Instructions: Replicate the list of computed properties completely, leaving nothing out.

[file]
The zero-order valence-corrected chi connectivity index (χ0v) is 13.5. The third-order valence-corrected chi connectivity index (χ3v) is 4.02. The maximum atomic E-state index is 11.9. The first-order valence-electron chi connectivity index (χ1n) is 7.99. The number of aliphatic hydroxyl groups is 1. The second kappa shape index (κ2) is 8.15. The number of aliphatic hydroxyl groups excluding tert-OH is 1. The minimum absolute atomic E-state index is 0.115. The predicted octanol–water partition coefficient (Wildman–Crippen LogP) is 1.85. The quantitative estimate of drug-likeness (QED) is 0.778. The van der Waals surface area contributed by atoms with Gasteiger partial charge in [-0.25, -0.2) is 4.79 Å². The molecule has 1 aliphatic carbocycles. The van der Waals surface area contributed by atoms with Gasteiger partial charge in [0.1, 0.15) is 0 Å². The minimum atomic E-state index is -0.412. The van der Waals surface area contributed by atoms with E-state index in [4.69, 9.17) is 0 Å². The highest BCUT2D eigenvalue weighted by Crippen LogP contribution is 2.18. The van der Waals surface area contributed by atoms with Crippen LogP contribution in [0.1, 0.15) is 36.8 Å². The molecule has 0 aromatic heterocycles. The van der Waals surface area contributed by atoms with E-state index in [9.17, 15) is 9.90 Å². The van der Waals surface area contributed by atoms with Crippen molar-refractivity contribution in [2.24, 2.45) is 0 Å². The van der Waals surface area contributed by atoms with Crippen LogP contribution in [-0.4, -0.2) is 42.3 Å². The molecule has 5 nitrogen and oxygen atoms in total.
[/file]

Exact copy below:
The zero-order valence-corrected chi connectivity index (χ0v) is 13.5. The third-order valence-corrected chi connectivity index (χ3v) is 4.02. The maximum atomic E-state index is 11.9. The first-order valence-electron chi connectivity index (χ1n) is 7.99. The number of aliphatic hydroxyl groups is 1. The second kappa shape index (κ2) is 8.15. The number of aliphatic hydroxyl groups excluding tert-OH is 1. The minimum absolute atomic E-state index is 0.115. The predicted octanol–water partition coefficient (Wildman–Crippen LogP) is 1.85. The quantitative estimate of drug-likeness (QED) is 0.778. The van der Waals surface area contributed by atoms with Gasteiger partial charge in [-0.25, -0.2) is 4.79 Å². The molecule has 1 aliphatic carbocycles. The van der Waals surface area contributed by atoms with Gasteiger partial charge in [0.1, 0.15) is 0 Å². The minimum atomic E-state index is -0.412. The van der Waals surface area contributed by atoms with E-state index in [4.69, 9.17) is 0 Å². The highest BCUT2D eigenvalue weighted by Crippen LogP contribution is 2.18. The van der Waals surface area contributed by atoms with Crippen LogP contribution in [0.1, 0.15) is 36.8 Å². The molecule has 0 aromatic heterocycles. The van der Waals surface area contributed by atoms with E-state index in [9.17, 15) is 9.90 Å². The van der Waals surface area contributed by atoms with Crippen molar-refractivity contribution in [2.24, 2.45) is 0 Å². The van der Waals surface area contributed by atoms with Crippen LogP contribution in [-0.4, -0.2) is 42.3 Å². The molecule has 5 nitrogen and oxygen atoms in total.